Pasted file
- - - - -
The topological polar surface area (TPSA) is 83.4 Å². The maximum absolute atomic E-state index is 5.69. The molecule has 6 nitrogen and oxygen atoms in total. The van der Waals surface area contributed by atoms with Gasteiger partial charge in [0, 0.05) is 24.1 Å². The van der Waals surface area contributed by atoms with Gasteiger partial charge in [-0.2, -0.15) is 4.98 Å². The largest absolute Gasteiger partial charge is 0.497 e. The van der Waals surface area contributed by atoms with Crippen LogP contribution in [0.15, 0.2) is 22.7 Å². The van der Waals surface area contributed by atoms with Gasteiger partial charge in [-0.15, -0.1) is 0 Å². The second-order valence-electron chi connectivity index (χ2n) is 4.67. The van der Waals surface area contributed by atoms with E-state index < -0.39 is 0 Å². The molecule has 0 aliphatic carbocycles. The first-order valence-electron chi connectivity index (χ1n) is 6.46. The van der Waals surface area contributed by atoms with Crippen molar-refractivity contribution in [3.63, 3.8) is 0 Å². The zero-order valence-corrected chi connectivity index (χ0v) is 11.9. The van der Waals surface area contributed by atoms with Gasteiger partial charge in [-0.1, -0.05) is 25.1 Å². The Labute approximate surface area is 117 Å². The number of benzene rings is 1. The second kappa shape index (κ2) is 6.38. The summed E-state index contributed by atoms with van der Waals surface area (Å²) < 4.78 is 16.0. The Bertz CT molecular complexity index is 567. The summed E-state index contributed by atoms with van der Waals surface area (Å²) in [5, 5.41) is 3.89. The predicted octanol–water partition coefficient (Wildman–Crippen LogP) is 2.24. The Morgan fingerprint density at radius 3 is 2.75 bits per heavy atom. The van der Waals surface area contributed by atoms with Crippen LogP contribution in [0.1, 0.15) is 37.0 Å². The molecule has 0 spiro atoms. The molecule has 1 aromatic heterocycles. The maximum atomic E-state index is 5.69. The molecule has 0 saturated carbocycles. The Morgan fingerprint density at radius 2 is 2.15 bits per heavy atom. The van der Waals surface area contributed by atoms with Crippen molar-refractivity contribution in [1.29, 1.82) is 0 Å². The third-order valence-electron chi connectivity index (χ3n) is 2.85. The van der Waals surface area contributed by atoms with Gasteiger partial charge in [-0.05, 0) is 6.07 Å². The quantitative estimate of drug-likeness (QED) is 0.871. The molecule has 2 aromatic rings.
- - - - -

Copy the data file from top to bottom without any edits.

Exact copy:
The topological polar surface area (TPSA) is 83.4 Å². The maximum absolute atomic E-state index is 5.69. The molecule has 6 nitrogen and oxygen atoms in total. The van der Waals surface area contributed by atoms with Gasteiger partial charge in [0, 0.05) is 24.1 Å². The van der Waals surface area contributed by atoms with Gasteiger partial charge in [-0.2, -0.15) is 4.98 Å². The largest absolute Gasteiger partial charge is 0.497 e. The van der Waals surface area contributed by atoms with Crippen LogP contribution in [0.15, 0.2) is 22.7 Å². The van der Waals surface area contributed by atoms with Gasteiger partial charge in [-0.15, -0.1) is 0 Å². The second-order valence-electron chi connectivity index (χ2n) is 4.67. The van der Waals surface area contributed by atoms with E-state index < -0.39 is 0 Å². The molecule has 0 aliphatic carbocycles. The first-order valence-electron chi connectivity index (χ1n) is 6.46. The van der Waals surface area contributed by atoms with Crippen molar-refractivity contribution in [3.63, 3.8) is 0 Å². The zero-order valence-corrected chi connectivity index (χ0v) is 11.9. The van der Waals surface area contributed by atoms with Gasteiger partial charge in [-0.1, -0.05) is 25.1 Å². The Labute approximate surface area is 117 Å². The number of benzene rings is 1. The second kappa shape index (κ2) is 6.38. The summed E-state index contributed by atoms with van der Waals surface area (Å²) < 4.78 is 16.0. The Bertz CT molecular complexity index is 567. The summed E-state index contributed by atoms with van der Waals surface area (Å²) in [5, 5.41) is 3.89. The predicted octanol–water partition coefficient (Wildman–Crippen LogP) is 2.24. The Morgan fingerprint density at radius 3 is 2.75 bits per heavy atom. The van der Waals surface area contributed by atoms with Crippen LogP contribution in [0.1, 0.15) is 37.0 Å². The molecule has 0 spiro atoms. The molecule has 1 aromatic heterocycles. The maximum atomic E-state index is 5.69. The molecule has 0 saturated carbocycles. The Morgan fingerprint density at radius 2 is 2.15 bits per heavy atom. The van der Waals surface area contributed by atoms with Crippen molar-refractivity contribution in [1.29, 1.82) is 0 Å². The third-order valence-electron chi connectivity index (χ3n) is 2.85. The van der Waals surface area contributed by atoms with Gasteiger partial charge in [-0.05, 0) is 6.07 Å². The quantitative estimate of drug-likeness (QED) is 0.871. The molecule has 2 aromatic rings.